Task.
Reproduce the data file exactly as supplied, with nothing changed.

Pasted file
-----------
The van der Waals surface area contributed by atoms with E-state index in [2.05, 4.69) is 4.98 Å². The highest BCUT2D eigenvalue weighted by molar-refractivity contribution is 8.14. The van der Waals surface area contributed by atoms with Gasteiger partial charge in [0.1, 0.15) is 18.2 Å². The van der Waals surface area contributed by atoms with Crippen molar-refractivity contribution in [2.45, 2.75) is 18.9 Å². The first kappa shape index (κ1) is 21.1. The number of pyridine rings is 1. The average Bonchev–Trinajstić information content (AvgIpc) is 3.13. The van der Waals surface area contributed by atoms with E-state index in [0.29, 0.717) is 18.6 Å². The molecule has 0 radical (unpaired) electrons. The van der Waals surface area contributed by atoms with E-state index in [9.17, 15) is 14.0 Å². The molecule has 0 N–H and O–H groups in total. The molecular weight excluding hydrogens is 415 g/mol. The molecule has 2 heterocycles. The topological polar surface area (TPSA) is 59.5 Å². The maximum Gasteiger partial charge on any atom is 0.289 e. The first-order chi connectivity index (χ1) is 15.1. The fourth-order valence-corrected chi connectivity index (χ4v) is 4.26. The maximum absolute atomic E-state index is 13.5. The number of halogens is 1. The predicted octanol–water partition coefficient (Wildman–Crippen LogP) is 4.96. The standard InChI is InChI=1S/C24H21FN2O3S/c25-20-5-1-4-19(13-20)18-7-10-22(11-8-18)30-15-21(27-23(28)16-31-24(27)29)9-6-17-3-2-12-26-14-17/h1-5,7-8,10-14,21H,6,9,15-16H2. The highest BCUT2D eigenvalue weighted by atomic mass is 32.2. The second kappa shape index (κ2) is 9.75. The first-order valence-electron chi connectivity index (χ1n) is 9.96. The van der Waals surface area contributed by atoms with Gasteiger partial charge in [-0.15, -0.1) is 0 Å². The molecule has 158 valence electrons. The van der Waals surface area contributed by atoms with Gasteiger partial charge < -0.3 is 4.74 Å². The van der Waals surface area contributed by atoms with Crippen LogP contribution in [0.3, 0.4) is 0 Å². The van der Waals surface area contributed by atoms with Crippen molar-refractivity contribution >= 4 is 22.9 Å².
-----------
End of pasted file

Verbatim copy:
The van der Waals surface area contributed by atoms with E-state index in [2.05, 4.69) is 4.98 Å². The highest BCUT2D eigenvalue weighted by molar-refractivity contribution is 8.14. The van der Waals surface area contributed by atoms with Gasteiger partial charge in [0.1, 0.15) is 18.2 Å². The van der Waals surface area contributed by atoms with Crippen molar-refractivity contribution in [2.45, 2.75) is 18.9 Å². The first kappa shape index (κ1) is 21.1. The number of pyridine rings is 1. The average Bonchev–Trinajstić information content (AvgIpc) is 3.13. The van der Waals surface area contributed by atoms with E-state index in [0.29, 0.717) is 18.6 Å². The molecule has 0 radical (unpaired) electrons. The van der Waals surface area contributed by atoms with E-state index in [9.17, 15) is 14.0 Å². The molecule has 0 N–H and O–H groups in total. The molecular weight excluding hydrogens is 415 g/mol. The molecule has 2 heterocycles. The topological polar surface area (TPSA) is 59.5 Å². The maximum Gasteiger partial charge on any atom is 0.289 e. The first-order chi connectivity index (χ1) is 15.1. The fourth-order valence-corrected chi connectivity index (χ4v) is 4.26. The maximum absolute atomic E-state index is 13.5. The number of halogens is 1. The predicted octanol–water partition coefficient (Wildman–Crippen LogP) is 4.96. The standard InChI is InChI=1S/C24H21FN2O3S/c25-20-5-1-4-19(13-20)18-7-10-22(11-8-18)30-15-21(27-23(28)16-31-24(27)29)9-6-17-3-2-12-26-14-17/h1-5,7-8,10-14,21H,6,9,15-16H2. The highest BCUT2D eigenvalue weighted by atomic mass is 32.2. The second kappa shape index (κ2) is 9.75. The first-order valence-electron chi connectivity index (χ1n) is 9.96. The van der Waals surface area contributed by atoms with Gasteiger partial charge in [-0.15, -0.1) is 0 Å². The molecule has 158 valence electrons. The van der Waals surface area contributed by atoms with Gasteiger partial charge < -0.3 is 4.74 Å². The van der Waals surface area contributed by atoms with Crippen LogP contribution in [0.3, 0.4) is 0 Å². The van der Waals surface area contributed by atoms with Crippen molar-refractivity contribution >= 4 is 22.9 Å².